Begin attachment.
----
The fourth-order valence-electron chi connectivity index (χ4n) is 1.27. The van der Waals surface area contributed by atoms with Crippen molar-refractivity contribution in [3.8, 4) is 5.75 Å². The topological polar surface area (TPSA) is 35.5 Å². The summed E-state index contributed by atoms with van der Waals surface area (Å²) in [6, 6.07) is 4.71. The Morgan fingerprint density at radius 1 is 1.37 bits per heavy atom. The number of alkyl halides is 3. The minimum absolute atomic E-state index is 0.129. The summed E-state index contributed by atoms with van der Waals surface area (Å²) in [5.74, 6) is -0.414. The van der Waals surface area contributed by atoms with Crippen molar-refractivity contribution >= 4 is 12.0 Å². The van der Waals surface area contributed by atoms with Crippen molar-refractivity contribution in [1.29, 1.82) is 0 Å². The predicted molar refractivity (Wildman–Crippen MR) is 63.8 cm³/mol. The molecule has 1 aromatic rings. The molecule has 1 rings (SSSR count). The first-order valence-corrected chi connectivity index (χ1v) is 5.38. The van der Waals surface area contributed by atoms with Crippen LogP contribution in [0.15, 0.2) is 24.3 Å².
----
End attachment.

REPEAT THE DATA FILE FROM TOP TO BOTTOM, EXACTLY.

The fourth-order valence-electron chi connectivity index (χ4n) is 1.27. The van der Waals surface area contributed by atoms with Crippen molar-refractivity contribution in [3.8, 4) is 5.75 Å². The topological polar surface area (TPSA) is 35.5 Å². The summed E-state index contributed by atoms with van der Waals surface area (Å²) in [6, 6.07) is 4.71. The Morgan fingerprint density at radius 1 is 1.37 bits per heavy atom. The number of alkyl halides is 3. The minimum absolute atomic E-state index is 0.129. The summed E-state index contributed by atoms with van der Waals surface area (Å²) in [5.74, 6) is -0.414. The van der Waals surface area contributed by atoms with Crippen molar-refractivity contribution >= 4 is 12.0 Å². The van der Waals surface area contributed by atoms with Crippen molar-refractivity contribution in [1.29, 1.82) is 0 Å². The predicted molar refractivity (Wildman–Crippen MR) is 63.8 cm³/mol. The molecule has 1 aromatic rings. The molecule has 1 rings (SSSR count). The first-order valence-corrected chi connectivity index (χ1v) is 5.38. The van der Waals surface area contributed by atoms with Crippen LogP contribution in [0.15, 0.2) is 24.3 Å².